Groups weigh in on traceability proposal

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After the USDA released its proposed rule for animal-disease traceability Tuesday, several livestock and agricultural groups issued statements, some in support and others opposed to the program.

NCBA was relatively non-committal. The group’s chief veterinarian Elizabeth said “Cattlemen’s top priority is raising healthy cattle. As such, NCBA is supportive of an ADT program for cattle health purposes. That is why NCBA has been an industry leader working diligently with other cattle groups and USDA’s APHIS to ensure cattlemen’s concerns are addressed in a new ADT program. “NCBA commends APHIS for its recent efforts to listen to concerns of America’s cattlemen in developing this traceability program. NCBA encourages the agency to continue working with industry leaders on this and all animal health issues. We will carefully analyze and comment on APHIS’s proposed ADT rule. NCBA will continue to actively work with like-minded industry groups, state animal health officials and APHIS throughout the entire rulemaking process to ensure the best interests of our members.”

R-CALF USA, on the other hand, expressed opposition to the plan, issuing a release titled “USDA spurns U.S. cattle industry: Issues overreaching, intrusive mandatory animal identification rule.”

R-CALF specifically opposes the plan’s exclusion of brands as an official identification method for cattle moving through interstate commerce, and USDA’s intent to eventually require traceability for feeder cattle as well as breeding cattle. “In direct defiance of fundamental recommendations to preserve branding as a means of official animal identification,” the release reads, “and to not include cattle less than 18 months of age in any national animal identification system made by R-CALF USA and several other U.S. livestock groups, USDA Animal and Plant Health Inspection Service today released an early version of its proposed rule to implement a national animal identification system titled “Traceability for Livestock Moving Interstate.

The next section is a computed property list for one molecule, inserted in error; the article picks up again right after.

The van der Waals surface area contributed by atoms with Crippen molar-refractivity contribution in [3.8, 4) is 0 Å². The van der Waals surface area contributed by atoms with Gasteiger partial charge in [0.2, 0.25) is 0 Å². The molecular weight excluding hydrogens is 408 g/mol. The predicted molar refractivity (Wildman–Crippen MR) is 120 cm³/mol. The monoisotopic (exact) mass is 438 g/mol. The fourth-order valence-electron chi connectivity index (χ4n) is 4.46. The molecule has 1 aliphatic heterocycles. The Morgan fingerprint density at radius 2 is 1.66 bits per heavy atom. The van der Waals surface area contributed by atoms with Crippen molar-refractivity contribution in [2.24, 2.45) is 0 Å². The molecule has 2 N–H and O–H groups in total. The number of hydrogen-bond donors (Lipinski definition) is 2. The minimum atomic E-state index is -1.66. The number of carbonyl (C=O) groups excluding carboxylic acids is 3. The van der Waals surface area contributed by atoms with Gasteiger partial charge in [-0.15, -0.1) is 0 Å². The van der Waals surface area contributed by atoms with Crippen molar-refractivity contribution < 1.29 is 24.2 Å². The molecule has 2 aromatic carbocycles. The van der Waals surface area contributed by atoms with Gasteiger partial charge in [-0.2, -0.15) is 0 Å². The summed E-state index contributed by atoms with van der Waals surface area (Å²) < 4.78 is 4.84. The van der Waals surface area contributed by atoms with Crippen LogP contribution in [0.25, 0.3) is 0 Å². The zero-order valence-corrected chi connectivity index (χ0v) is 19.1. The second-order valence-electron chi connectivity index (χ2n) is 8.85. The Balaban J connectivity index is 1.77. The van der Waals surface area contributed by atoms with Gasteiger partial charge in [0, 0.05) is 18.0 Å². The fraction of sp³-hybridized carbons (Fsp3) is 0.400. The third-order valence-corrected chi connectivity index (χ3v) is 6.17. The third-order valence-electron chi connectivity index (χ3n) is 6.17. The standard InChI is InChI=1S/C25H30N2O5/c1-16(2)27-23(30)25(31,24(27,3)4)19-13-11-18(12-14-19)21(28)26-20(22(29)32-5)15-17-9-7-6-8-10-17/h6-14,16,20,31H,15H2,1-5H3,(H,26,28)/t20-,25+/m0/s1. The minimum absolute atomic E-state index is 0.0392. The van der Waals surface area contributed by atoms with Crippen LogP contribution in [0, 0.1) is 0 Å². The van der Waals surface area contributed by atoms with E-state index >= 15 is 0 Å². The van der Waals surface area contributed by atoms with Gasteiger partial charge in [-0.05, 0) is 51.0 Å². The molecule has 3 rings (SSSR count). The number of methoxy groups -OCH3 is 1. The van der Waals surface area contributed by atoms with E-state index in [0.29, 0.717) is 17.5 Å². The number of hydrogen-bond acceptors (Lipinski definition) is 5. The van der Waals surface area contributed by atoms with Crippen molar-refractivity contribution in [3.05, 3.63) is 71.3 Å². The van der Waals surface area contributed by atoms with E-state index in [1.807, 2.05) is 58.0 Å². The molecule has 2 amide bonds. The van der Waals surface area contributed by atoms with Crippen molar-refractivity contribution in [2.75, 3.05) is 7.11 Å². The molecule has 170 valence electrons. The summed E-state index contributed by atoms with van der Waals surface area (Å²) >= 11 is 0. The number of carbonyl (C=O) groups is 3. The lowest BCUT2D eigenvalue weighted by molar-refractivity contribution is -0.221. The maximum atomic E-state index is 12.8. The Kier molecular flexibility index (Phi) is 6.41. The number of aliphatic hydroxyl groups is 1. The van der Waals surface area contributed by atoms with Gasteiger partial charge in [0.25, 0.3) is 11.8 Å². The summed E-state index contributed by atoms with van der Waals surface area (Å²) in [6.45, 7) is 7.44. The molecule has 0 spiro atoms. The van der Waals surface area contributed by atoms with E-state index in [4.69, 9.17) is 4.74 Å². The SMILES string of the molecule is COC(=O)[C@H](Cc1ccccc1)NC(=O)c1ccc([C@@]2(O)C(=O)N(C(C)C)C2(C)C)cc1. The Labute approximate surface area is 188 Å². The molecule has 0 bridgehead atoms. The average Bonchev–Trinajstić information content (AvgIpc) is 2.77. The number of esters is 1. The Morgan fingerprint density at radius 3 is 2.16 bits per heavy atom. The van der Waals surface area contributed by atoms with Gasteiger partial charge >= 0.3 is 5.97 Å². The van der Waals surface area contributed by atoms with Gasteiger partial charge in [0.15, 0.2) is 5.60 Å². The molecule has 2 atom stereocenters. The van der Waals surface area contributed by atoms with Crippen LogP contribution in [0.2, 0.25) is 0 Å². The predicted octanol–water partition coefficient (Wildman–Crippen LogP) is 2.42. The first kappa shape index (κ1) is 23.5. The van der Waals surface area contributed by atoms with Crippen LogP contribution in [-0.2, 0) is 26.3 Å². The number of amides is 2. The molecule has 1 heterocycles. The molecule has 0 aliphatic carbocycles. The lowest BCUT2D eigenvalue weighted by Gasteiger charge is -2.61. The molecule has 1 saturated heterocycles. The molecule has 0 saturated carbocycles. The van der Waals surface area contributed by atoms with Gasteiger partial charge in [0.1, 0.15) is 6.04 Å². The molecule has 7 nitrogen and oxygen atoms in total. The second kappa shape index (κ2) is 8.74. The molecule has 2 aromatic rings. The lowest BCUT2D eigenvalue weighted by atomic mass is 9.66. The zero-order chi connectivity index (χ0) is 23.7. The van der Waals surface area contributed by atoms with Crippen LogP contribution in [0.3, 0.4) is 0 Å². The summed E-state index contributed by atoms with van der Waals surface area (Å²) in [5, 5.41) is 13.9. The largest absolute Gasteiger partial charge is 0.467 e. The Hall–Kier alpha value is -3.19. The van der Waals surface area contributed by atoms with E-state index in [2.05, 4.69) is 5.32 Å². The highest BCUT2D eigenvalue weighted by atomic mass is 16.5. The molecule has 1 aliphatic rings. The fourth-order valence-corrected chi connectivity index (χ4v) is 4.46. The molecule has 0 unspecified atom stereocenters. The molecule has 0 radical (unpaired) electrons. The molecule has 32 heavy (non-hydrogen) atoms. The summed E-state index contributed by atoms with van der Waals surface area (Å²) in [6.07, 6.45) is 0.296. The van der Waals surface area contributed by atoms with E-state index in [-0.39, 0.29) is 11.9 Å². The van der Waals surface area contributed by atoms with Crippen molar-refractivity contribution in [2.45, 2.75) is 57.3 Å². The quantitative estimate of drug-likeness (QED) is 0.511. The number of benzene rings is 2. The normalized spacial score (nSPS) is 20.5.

The group also opposes the 90-day comment period, saying Agriculture Secretary Tom Vilsack’s Advisory Committee on Animal Health recommended at least a 120-day public comment period for the proposed rule. R-CALF CEO Bill Bullard says the 90-day comment period will run at a time when tens of thousands of livestock producers are battling perhaps the nation’s most widespread and devastating drought and coincides with the cattle industry’s busy calf-weaning and calf-shipping season.

 “USDA is running roughshod over the U.S. livestock industry with its bureaucratic ‘we know better than the entire industry’ attitude,” says Bullard. “USDA officials have deceived livestock producers by pretending to seriously consider producer recommendations and then springing these unworkable and unacceptable mandates on us in its proposed rule.”

The National Farmers Union responded more favorably to the proposed rule. NFU President Roger Johnson says “The proposed rule USDA revealed today is a step in the right direction for animal disease traceability. We recognize that this will not prevent disease, but it does create a systematic approach to allow for swift response when there are issues. “The ability to trace, track and quarantine livestock during a disease outbreak will help minimize the economic impact it will have on the agriculture industry and rural America. NFU policy supports USDA’s action to leave animal identification for disease management to the states. We encourage USDA to move this rule through the full rulemaking and implementation process quickly.”